Lord of glory. These things were exactly foretold in the
fiftieth chapter of Isaiah. Let us confess Christ's name, and
bear the reproach, and he will confess us before his Father's

#69-75 Peter's sin is truly related, for the Scriptures deal
faithfully. Bad company leads to sin: those who needlessly
thrust themselves into it, may expect to be tempted and
insnared, as Peter. They scarcely can come out of such company
without guilt or grief, or both. It is a great fault to be shy
of Christ; and to dissemble our knowledge of him, when we are
called to own him, is, in effect, to deny him. Peter's sin was
aggravated; but he fell into the sin by surprise, not as Judas,
with design. But conscience should be to us as the crowing of
the cock, to put us in mind of the sins we had forgotten. Peter
was thus left to fall, to abate his self-confidence, and render
him more modest, humble, compassionate, and useful to others.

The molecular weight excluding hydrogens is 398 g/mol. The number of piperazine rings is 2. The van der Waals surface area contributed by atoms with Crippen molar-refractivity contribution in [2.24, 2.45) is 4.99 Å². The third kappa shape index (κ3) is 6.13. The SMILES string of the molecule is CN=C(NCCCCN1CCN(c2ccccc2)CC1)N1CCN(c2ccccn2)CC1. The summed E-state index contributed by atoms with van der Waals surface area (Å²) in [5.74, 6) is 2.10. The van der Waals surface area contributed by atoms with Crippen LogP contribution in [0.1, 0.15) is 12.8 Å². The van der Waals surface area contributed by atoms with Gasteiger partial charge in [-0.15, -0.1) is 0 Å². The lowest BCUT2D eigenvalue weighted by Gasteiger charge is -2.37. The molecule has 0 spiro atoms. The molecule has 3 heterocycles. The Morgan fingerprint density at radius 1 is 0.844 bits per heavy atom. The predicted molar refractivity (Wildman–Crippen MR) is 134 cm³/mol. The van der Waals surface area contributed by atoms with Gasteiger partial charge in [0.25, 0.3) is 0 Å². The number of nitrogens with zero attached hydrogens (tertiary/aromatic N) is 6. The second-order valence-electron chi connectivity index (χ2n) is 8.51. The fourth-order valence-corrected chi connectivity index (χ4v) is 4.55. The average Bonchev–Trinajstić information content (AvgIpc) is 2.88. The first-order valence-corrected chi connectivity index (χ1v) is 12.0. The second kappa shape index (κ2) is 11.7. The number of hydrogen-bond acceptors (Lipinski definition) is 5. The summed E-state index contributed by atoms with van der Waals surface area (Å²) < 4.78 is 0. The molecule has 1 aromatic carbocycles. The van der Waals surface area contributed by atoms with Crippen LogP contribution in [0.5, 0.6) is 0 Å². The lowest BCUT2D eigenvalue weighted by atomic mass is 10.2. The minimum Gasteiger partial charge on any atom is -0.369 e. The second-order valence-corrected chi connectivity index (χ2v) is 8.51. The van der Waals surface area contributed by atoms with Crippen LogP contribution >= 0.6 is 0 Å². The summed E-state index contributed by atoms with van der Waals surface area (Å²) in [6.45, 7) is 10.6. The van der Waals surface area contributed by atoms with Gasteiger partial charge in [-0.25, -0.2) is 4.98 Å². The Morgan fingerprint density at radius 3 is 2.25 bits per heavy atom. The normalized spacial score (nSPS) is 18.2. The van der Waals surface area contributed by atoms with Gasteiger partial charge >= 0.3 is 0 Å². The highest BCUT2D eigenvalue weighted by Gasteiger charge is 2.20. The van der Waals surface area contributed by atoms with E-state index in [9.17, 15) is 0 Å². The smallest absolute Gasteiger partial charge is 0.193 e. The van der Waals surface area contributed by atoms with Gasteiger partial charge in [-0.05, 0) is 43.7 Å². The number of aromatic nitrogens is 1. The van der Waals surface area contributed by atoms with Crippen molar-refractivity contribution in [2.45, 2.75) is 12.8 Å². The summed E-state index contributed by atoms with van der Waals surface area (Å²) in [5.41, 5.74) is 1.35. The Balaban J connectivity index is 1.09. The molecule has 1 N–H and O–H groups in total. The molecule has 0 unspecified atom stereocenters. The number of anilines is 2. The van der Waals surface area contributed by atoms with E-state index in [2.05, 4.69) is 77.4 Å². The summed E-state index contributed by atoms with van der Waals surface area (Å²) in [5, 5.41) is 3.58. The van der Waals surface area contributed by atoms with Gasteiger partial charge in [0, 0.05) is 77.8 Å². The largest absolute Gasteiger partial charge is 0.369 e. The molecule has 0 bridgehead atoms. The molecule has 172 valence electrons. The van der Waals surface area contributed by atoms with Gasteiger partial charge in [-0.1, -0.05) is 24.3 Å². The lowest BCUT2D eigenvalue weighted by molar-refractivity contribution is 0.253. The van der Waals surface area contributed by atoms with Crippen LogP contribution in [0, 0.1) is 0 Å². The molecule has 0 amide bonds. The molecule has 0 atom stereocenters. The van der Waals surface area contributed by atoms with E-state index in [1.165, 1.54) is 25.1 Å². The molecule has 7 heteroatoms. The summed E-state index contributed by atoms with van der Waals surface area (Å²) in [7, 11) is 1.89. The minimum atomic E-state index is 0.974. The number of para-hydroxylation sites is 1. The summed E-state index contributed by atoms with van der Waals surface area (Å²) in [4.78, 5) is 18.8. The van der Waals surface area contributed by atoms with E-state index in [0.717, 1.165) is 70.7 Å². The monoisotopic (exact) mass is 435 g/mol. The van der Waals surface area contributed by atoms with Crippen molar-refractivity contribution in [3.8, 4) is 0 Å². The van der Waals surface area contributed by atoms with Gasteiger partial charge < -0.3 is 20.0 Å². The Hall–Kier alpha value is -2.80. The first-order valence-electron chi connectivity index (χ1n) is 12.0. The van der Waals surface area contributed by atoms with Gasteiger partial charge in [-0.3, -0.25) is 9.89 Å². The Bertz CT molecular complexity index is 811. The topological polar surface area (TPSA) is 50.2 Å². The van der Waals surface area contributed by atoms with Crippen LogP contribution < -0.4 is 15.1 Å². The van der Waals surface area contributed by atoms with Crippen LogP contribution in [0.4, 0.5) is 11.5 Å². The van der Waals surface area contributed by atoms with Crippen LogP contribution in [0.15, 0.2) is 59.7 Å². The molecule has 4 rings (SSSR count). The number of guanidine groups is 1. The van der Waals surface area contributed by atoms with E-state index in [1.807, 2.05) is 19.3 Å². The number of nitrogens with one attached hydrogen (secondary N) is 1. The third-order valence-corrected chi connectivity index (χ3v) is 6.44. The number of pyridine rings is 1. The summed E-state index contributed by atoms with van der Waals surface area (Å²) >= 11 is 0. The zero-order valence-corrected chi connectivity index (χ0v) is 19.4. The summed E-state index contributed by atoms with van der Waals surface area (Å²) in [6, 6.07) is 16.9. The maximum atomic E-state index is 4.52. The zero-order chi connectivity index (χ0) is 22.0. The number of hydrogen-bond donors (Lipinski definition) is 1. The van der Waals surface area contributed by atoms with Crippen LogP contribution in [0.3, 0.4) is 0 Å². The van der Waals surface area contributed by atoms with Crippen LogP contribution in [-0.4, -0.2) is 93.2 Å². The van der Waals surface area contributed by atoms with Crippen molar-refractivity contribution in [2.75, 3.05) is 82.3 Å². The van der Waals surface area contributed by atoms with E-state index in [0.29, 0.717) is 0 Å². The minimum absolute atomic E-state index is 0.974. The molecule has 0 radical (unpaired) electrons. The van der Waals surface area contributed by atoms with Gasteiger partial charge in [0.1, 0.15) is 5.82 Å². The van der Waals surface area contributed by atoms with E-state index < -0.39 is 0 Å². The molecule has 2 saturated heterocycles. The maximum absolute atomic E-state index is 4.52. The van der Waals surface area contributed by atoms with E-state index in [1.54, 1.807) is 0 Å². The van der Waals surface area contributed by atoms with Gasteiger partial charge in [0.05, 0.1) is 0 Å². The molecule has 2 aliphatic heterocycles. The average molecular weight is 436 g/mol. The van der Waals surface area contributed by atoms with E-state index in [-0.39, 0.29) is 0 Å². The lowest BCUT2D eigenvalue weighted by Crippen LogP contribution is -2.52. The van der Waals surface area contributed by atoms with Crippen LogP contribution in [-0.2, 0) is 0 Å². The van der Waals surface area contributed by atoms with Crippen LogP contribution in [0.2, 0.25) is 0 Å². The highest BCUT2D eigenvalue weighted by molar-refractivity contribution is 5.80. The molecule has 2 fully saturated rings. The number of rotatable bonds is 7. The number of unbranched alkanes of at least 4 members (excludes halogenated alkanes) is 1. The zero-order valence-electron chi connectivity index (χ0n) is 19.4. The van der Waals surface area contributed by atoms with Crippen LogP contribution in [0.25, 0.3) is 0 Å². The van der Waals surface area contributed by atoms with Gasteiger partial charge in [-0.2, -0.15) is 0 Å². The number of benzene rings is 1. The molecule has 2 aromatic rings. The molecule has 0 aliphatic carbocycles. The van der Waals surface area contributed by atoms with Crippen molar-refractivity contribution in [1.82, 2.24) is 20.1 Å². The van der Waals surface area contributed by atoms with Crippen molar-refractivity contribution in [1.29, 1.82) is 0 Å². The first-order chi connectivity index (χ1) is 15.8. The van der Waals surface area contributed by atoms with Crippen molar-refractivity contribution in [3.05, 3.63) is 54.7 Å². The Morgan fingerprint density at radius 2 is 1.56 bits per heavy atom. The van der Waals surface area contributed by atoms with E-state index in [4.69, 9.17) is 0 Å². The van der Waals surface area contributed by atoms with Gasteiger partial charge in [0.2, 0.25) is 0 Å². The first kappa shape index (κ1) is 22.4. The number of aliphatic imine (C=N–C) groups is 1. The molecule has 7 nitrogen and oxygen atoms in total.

The event has taught believers many things ever since, and if
infidels, Pharisees, and hypocrites stumble at it or abuse it,
it is at their peril. Little do we know how we should act in
very difficult situations, if we were left to ourselves. Let
him, therefore, that thinketh he standeth, take heed lest he
fall; let us all distrust our own hearts, and rely wholly on the
Lord. Peter wept bitterly. Sorrow for sin must not be slight,
but great and deep. Peter, who wept so bitterly for denying
Christ, never denied him again, but confessed him often in the
face of danger. True repentance for any sin will be shown by the
contrary grace and duty; that is a sign of our sorrowing not
only bitterly, but sincerely.